A solid human resources education is essential for anyone considering a career in human resources consulting. Majoring in business and/or human resources in college helps prepare individuals. Courses in organizational behavior, applied social psychology, and talent management help develop the needed skills. A master’s degree in human resource management may be something that sets an HR professional apart from the competition, as it offers a strong foundation in HR-related topics and business management studies, such as:
- Management information systems
- Marketing management
- Financial management
- International business management
- Organizational behavior
- Business ethics
- Strategic management
The online Master of Science in Human Resources from Pepperdine University’s Graziadio Business School offers the opportunity to develop valuable leadership, communication, change-management, and conflict-management skills necessary to manage essential human resources functions as an HR consultant. Students learn about integrating best business practices and maintaining high standards of ethics through this specialized master’s degree program.
To be considered for admission, an individual must hold a bachelor’s degree from an accredited university. A minimum of two years of work experience is recommended but not required. The online Master of Science in Human Resources program combines self-paced coursework with live online classes, which allows students to earn their degree while managing professional and personal commitments. The online program aligns with official curriculum requirements of SHRM (the world’s largest association devoted to human resource management).
Certain certifications may enhance an HR consultant’s resume. According to the US Bureau of Labor Statistics, many professional associations that specialize in human resources offer courses that help enhance HR skills, and some offer certification programs. The BLS notes that SHRM offers the SHRM Certified Professional (SHRM-CP) and SHRM Senior Certified Professional (SHRM-SCP). Additionally, the HR Certification Institute (HRCI) offers a range of certifications for varying levels of expertise. Certification is usually voluntary, but some employers may prefer or require it.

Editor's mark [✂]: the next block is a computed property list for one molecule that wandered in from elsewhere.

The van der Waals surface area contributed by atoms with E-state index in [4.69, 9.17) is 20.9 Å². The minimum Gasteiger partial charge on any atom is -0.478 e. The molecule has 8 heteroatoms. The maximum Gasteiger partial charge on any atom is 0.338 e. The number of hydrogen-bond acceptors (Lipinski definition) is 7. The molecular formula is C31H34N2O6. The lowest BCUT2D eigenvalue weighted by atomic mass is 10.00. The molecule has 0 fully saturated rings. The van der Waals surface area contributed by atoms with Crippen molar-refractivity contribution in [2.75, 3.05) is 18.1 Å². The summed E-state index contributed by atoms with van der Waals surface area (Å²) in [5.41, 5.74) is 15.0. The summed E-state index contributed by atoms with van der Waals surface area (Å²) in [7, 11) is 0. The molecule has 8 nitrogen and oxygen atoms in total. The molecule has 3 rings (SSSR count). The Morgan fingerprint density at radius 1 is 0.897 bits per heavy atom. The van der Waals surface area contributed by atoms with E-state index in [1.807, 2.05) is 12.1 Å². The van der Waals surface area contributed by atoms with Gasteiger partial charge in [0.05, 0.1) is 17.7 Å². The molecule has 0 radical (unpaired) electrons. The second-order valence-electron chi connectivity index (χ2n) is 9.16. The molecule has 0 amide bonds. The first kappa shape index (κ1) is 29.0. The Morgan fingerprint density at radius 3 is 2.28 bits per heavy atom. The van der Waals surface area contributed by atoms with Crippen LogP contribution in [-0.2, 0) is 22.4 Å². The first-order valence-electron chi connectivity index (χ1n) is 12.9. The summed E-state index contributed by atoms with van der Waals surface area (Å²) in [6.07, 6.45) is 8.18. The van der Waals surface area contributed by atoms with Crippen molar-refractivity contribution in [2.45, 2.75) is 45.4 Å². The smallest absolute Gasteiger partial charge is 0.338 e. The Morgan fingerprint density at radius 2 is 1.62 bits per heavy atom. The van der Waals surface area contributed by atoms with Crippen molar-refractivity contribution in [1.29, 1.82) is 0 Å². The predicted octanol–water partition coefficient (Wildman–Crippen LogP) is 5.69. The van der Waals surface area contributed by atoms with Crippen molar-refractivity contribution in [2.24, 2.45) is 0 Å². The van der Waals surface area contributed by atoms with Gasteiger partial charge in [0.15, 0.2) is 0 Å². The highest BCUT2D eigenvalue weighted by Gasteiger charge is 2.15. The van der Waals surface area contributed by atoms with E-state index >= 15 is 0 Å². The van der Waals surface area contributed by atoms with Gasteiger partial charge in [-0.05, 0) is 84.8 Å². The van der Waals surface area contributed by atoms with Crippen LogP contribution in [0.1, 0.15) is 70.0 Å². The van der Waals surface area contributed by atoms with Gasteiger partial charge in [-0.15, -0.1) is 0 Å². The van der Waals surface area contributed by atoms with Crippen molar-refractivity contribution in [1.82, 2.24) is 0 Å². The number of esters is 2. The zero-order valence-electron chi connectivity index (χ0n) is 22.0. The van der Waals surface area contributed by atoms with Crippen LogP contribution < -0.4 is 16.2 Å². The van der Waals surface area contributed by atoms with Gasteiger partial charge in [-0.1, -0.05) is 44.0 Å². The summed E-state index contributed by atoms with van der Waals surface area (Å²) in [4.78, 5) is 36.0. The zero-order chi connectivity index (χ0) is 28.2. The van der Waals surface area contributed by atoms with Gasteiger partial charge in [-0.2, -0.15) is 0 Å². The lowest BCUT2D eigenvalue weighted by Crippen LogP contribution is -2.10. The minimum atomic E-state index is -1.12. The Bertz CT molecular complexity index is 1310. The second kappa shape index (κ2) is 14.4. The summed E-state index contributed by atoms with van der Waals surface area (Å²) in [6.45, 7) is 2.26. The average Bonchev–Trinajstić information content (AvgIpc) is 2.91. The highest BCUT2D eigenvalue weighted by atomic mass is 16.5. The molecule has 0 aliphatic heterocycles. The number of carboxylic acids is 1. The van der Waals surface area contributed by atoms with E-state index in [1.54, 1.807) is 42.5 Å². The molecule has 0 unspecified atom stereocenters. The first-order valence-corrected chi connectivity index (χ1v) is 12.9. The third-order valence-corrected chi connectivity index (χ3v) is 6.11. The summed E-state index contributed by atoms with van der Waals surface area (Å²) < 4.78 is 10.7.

HR Consultant Salary and Career Prospects
When it comes to work environments, HR consulting jobs run a wide gamut and remote HR consulting is a popular option. This is true whether you are a full-time or part-time HR consultant. HR consultants may be called in for very specific functions, such as training and development, labor relations, payroll, recruiting, benefits analysis, risk management, or regulatory compliance.
Human resources consultant jobs can also place you at your client’s executive table. As an HR business partner, for instance, you serve as a management consultant, aligning employees and management to business objectives within one or more designated business units of the organization. As an organizational development consultant, you help clients improve their businesses by providing strategic services such as change management, group problem-solving, and talent management.
HR consultants work in a wide variety of industries. This is one reason why the average HR consultant salary is hard to generalize. As of May 2018, the BLS reports that human resources specialists in the area of professional, scientific, and technical services have a median annual wage of $68,620. For consulting HR managers, the average salary was $139,040.
When it comes to HR business consultant salary, a lot will depend upon the level of specialization their work requires. It is not always easy to decide on a rate for specific services, but HR consultants need to charge enough to reflect their expertise and value, SHRM advises. Fees that are too low can be a red flag for potential clients, and fees that are too high can be cost prohibitive. Consider factoring in several important things when you decide what rates to charge:
- What other consultants are charging for similar services
- Type of business or industry being targeted
- Client's payment history with other consultants
- Current levels of supply and demand
- Your level of experience and expertise
- If the project is one-time or ongoing
- Hourly rate versus a set fee for specific tasks
Human resources consultants help companies manage their human capital effectively to meet their business goals. HR professionals with an entrepreneurial spirit may find this role an exciting career choice.